The Way Back


On the days when Louise Gust walked back from school she always took the same route. Mainly because it was the fastest way home, but it also took her past the tile factory on Cuthbert Street. She could step up onto the walled flower garden outside of Sinclair’s Tiles and look through the window to see the rows and rows of tense women measuring and slicing sheets of lino.
            Louise Gust would look through the window and try and spot her aunty in among the women there. Jane Gust had her own flat and her own job and she was saving up for a car. When little Louise saw her it was mostly at times like Christmas. Aunty Jane would drink the same drink as Louise’s father, whatever that meant, and never gave Louise an order or even requested anything of her. She would sit down with Louise on the Gusts’ couch and tell her about her life, what her job at the factory was like and so on, which was all Louise wanted from her.
            Louise put her hands against the pebble-dashed wall of Sinclair’s and stood on her tippy toes for a better look. A woman in a scarlet headscarf had Aunty Jane’s shoulders, but it was difficult to tell through the wire mesh glass.
            Louise felt a tug on her skirt. She turned to find a frumpy little girl on the pavement below, scowling up at her. From her elevated position on the walled garden Louise’s navel was level with the girl’s face.
            ‘What?’ she asked the girl.
            The squat thing screwed up her face. ‘What’s in there that’s so good?’
            'Never you mind,’ said Louise, tilting her hips to free her hem from the little girl’s grasp.
            The girl was a good couple of years Louise’s junior: maybe six or seven. She made a move to climb the wall and join Louise, but Louise held her palm against the squat thing’s head.
            The girl struggled. ‘I want to know what’s in there, seeing as you’re so interested.’
            Suddenly protective of her ritual, Louise lowered herself onto the ground. ‘It’s nothing. I just thought I saw someone I knew. What’s your name?’
            Nancy rubbed at the flesh around her nostrils. She was obviously in the habit of it because the skin was red and sore. ‘We go to school together.’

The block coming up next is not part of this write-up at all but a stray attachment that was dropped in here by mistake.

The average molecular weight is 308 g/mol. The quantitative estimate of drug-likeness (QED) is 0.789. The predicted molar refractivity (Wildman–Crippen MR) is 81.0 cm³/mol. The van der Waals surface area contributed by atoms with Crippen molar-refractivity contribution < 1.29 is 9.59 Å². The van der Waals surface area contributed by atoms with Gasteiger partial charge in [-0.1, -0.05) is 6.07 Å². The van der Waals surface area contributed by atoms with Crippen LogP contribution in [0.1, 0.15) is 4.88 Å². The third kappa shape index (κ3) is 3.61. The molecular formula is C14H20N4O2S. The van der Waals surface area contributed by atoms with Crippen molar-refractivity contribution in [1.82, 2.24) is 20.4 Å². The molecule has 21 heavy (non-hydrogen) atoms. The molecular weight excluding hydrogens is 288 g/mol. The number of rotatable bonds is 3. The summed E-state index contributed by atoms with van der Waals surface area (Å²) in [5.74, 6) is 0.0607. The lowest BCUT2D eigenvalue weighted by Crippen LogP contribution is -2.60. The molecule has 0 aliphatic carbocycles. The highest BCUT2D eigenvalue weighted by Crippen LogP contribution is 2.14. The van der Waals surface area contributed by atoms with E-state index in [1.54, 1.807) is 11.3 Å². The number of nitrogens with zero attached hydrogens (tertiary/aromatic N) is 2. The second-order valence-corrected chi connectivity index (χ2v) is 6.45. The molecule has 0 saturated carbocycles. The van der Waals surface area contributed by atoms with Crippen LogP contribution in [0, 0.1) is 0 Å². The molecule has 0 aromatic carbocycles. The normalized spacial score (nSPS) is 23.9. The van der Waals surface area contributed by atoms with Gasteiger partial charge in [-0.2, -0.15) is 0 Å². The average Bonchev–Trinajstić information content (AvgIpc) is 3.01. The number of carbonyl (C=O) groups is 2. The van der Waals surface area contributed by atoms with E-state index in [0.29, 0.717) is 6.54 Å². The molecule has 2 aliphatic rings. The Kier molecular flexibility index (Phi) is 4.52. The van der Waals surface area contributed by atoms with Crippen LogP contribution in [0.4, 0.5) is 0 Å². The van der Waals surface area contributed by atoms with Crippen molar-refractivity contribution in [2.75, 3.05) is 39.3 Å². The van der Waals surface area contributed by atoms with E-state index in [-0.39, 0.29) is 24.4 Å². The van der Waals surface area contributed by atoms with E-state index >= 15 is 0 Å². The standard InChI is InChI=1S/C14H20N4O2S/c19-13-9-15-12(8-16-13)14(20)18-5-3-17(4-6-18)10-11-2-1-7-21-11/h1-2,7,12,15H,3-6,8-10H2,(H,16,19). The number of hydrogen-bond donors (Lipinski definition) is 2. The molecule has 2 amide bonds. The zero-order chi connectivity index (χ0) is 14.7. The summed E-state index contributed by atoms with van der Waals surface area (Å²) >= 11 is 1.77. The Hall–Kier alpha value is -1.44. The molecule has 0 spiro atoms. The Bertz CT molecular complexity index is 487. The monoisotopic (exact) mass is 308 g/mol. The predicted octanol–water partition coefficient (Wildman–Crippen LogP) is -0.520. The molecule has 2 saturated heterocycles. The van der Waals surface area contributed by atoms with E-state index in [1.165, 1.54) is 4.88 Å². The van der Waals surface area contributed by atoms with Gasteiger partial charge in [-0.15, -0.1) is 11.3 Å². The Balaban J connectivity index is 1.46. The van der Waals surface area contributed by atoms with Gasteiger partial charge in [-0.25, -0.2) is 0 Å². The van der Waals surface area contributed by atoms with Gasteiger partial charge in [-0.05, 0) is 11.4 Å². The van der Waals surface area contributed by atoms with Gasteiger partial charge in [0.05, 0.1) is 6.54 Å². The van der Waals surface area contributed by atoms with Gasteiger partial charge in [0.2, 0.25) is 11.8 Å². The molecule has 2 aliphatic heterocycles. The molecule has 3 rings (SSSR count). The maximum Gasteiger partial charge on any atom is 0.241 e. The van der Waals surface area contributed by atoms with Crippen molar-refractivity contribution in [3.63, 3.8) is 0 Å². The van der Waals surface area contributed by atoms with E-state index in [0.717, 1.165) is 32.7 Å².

‘Aye?’ asked Louise. ‘Is that so?’
            They went off together, Nancy walking with a little girl’s swagger. Louise’s sandals slapped on the pavement. They were a birthday present from Aunty Jane.
            ‘Aye,’ said Nancy. ‘I’m only in the youngest class though.’
            ‘And what’s that like?’
            Nancy continued to worry her nose. ‘Eh. Alright. I know you. I’ve seen you about.’
            Like a lot of wee bairns, this Nancy was creepy. She stared up at Louise as they walked together. There was the nose thing and she also picked the knickers out of her arse every couple of steps. It was hard to know what to talk to her about so they walked together in silence for a minute or two.
            Louise asked her what teacher she had and Nancy told her. It wasn’t one that Louise knew.
            ‘What’s she like?’
            The nose thing. ‘Eh,’ she said. ‘Alright.’
            What else to say to her, the squat thing?
            They came to the corner of Cuthbert Street where Louise would turn right to head home.
            ‘Well,’ she told Nancy. ‘See you later.’

            ‘This is the way I go, too.’
            ‘You don’t live up here. If you lived up here I’d have seen you before.’
            ‘I do live up here.’
            Louise glared at the girl and turned, her sandals slapping. If the squat thing thought she could worm her way into being Louise’s pal she had another thing coming. There was nothing worse than a wee bairn that thought they were your best mate.
            She looked over her shoulder when she was a few doors away, and sure enough, there was the squat thing, bringing up the rear.
            ‘Piss off,’ Louise told her.
            Nancy looked away, but kept strolling. The squat thing’s arms and legs were podgy. She was barely older than a baby. Surely Louise had never looked like that?
            ‘I mean it,’ said Louise and leaned on her garden wall.
            She waited until the squat thing was in front of her, kicking stones and not meeting Louise’s eye. She reached out and grabbed the fat skin on Nancy’s neck.
            She twisted.
            Nancy didn’t react to the pain. She looked right past Louise’s head until the twisting was over and when it was over she ran away. She didn’t even squeal.
            Louise watched her go. She ran right down Louise’s road and beyond the turning to Cuthbert Street. Louise knew she didn’t live up this way. It was a shame as well because the woman in the red headscarf might really have been Aunty Jane. Louise could have tapped on the glass and Aunty Jane could have turned and her face could have lit up when she saw it was Louise at the window. Then maybe they could have hung around outside Sinclair’s and Aunty Jane could’ve told Louise about her day. She didn't mind that Louise was so young because Louise didn’t act it.
            She thought about her mother who would be waiting for her inside. She thought about her last birthday when Aunty Jane had presented her with the long box that you just knew had shoes or boots or sandals inside. She thought about the feel of Nancy’s baby fat between her nails.
            The box had been tied up with a green ribbon, which Louise had kept as a souvenir. It was upstairs somewhere. She’d held the box in her hands, given it a gentle shake and Aunty Jane had nodded at her. The paper came off when she ran her nail along the seam.
            That day she’d been a whole year older.

Daniel Shand is studying for a PhD in Creative Writing at the University of Edinburgh.